Cyber Warfare – How to Keep Your Consumer Devices Safe
According to the 2019 Cyber Threat Outlook published by defense industry firm Booz Allen Hamilton, the year 2019 is likely to see an increase of state actors taking aim at the private sector in foreign companies, continuing an ongoing trend over the past several years.
The report published quotes about economically-motivated attacks, aimed at “stealing information, like intellectual property and corporate bidding strategies, to help an adversary’s domestic industry,” as well as DDoS attacks against public and private resources, and information warfare strategies that “attempt to inflame or generate public relations and legal controversies to harm targeted sectors and companies with investor, regulatory, consumer, or political backlash.”
Criminals mount these attacks by exploiting weaknesses in consumer devices, as well as by manipulating group behavior through maliciously applied sociology.
Here are three ways state actors are targeting businesses, and how to stay safe, according to the report.
1. IoT devices
State-sponsored attacks increasingly on IoT devices to build botnets, which then tunnel connections through Tor for pseudo-anonymity.
Internet of Things (IoT) are effectively network-attached purpose-built computers, and these computers require the same level of security attention as any desktop or laptop on your network.
According to the reports, “15 percent of IoT device owners don’t change their default passwords, and 10 percent of IoT devices use the same five passwords for administrative access.”
How to protect your IoT devices:
- Change the default passwords and all redundant open ports on existing IoT devices be closed.
- Establish a process to inventory, identify, scan, and secure new devices as they are integrated into the environment. Where possible, isolate IoT devices on a separate VLAN and allow the principle of least access to govern, monitor, use, and connect to the device.
- Include IoT devices and networking devices in your organization’s vulnerability management program. Conduct regular external and internal scans for vulnerable devices. Establish and adhere to service-level agreements for patching with real consequences for non-remediation.
Deepfakes is an AI-generated or edited video, that use machine learning to create plausible forgeries used to depict events that never occurred.
The report stated “The incorporation of malicious deepfakes could be a tactic to spread false information, discredit or damage the reputation of targeted organizations, or even create political turmoil. Weaponized leaks-in which data is stolen and released publicly, sometimes with falsified data blended in-have increasingly been leveraged in influence operations.” Additionally, deepfakes can be further weaponized by being inserted in stolen legitimate data.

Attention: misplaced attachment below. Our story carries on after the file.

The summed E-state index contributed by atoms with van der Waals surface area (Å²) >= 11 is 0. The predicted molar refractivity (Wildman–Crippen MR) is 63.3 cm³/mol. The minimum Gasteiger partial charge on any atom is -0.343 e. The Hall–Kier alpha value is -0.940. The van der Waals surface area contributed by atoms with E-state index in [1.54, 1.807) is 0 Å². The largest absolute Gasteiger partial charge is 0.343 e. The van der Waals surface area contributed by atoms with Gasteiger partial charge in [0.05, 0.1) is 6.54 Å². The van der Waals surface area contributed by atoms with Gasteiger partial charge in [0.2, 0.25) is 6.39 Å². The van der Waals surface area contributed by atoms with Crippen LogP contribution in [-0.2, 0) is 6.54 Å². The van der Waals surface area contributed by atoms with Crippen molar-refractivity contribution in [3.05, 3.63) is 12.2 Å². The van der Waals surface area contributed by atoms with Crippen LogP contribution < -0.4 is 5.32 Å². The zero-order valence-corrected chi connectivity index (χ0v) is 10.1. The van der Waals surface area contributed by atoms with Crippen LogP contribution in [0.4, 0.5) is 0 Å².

How to keep a check on deepfakes:
- Monitor your reputation and alert your PR teams about negative news about your organization, true or not. Conduct regular proactive outreach on social media to establish your public relations team as a trusted source of news to combat these misinformation campaigns.
- Engage your leadership and communications teams in table top exercises to plan and practice handling the types of reputation attacks which are most likely to target your organization.
Today Wireless communication protocols are built with security in mind, though vulnerabilities do exist. Since legacy systems are vulnerable, security researchers have found that control packets can be captured, modified, and replayed. Likewise.
Security in wireless connectivity can be inherently insecure, and here is the way to protect your wireless communications:
- Disable unused wireless protocols like; Bluetooth on laptops and desktops.
Expand the scope of penetration test assessments to include known propriety wireless protocols exposed to the public.
Julia Sowells824 Posts
Julia Sowells has been a technology and security professional. For a decade of experience in technology, she has worked on dozens of large-scale enterprise security projects, and even writing technical articles and has worked as a technical editor for Rural Press Magazine. She now lives and works in New York, where she maintains her own consulting firm with her role as security consultant while continuing to write for Hacker Combat in her limited spare time.